Must purpose be good?

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By Robert Jones  

‘Must purpose be good?’ It’s a summer evening in a Victorian library in the Science Museum in London, and I’m on the panel at a seminar called ‘Purpose Matters’, organised Hall & Partners, the research agency. Of all the questions we’re asked, this is the best.

It made me think hard about this ubiquitous buzzword ‘purpose’. Every company seems now to have one. There’s even a book now called The Purpose Economy. But has the idea become valueless? Is it just management feelgood? Once we’ve defined our purpose, can we all sit back and congratulate ourselves? Is ‘purpose’ just the latest version of ‘vision’?

I’m a believer in purpose. I’ve always felt organisations do better when they have a purpose beyond profit. And it’s always been in the DNA of Wolff Olins: we’ve always wanted to help our clients make the world a bit better. But a few recent things have got me worrying.

First, does purpose really help in external communication? When British Airways started using its purpose explicitly in advertising – ‘to fly, to serve’ – its low-cost rival EasyJet countered cheekily with ‘to fly, to save’ – which neatly captured what people actually want. So is purpose always a turn-on for customers? No.

And some of our younger digital client companies are just puzzled when we push them about their purpose. We don’t need a purpose, they say, we just need to be clear what our platform helps our users to do. So is purpose always essential to get a new product off the ground? No.

Second, is purpose powerful enough inside organisations? Tesco, like many companies that have been hit by criticism recently, has defined a purpose: ‘to make what matters better, together’. But as a customer, can you feel it in the stores? No. Is it helping the company grow? Judging by last week’s sales figures, no.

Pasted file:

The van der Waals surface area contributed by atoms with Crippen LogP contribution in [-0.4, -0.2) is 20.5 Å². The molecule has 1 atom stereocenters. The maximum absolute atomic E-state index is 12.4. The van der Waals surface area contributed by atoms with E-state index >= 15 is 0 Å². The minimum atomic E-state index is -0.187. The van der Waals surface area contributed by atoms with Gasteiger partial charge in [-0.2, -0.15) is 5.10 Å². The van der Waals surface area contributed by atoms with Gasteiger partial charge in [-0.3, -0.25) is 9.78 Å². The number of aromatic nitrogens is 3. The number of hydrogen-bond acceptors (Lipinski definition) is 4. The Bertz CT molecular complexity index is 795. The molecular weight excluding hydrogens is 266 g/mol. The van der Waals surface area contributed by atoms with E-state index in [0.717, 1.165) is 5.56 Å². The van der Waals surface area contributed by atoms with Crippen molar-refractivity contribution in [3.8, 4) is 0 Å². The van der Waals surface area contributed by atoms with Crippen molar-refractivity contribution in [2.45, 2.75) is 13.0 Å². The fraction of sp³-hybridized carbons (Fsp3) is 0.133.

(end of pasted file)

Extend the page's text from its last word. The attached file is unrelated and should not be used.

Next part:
Several of our clients have excellent purposes, and believe in them, but everyday life gets in the way. Under shareholder pressure, managers understandably go for safety, sameness and revenue, rather than risk, difference and principle. So does purpose – even in those organisations that believe in it – drive decision making? No.

What this all implies is that purpose, on its own, is not enough. And in fact purpose statements, on their own, don’t motivate people, any more than vision statements used to. Mantras help, but it’s the climate that surrounds them that makes the difference.

Externally, purpose needs to become softer, broader, more diffuse: a climate that you could call attitude or angle or even obsession. Unilever’s excellent Jane Buck, a fellow panellist at the Science Museum, calls it ‘point of view’, like Persil’s view that dirt is good. It’s something you can share with customers rather than throwing it at them. It might even be a question you debate with customers.

And internally, purpose needs to become harder – an honest operating principle, or a bunch of them. We can still learn a lot from the Quaker companies, like Cadbury or Clarks, whose founders weren’t philanthropists but tough businesspeople who saw purpose and profit feeding into each other, in a virtuous circle. Organisations now need to talk explicitly about the ROI on ‘purpose’, and to help their people make decisions that are neither idealistic nor rapacious: decisions that make money by making a difference. And if your goal is simply to make money, that’s fine: that’s your purpose.

So the answer is purpose doesn’t have to be good. Externally, it’s not a great idea to boast about your high-minded purpose, about how good you are. And internally, it doesn’t work to pretend to be driven by goodness, to be a kind of NGO, when you’re a profit-making company. Purpose isn’t enough: what’s your point of view? And what are your operating principles?

Robert Jones is Head of New Thinking at Wolff Olins and a visiting professor at UEA.  

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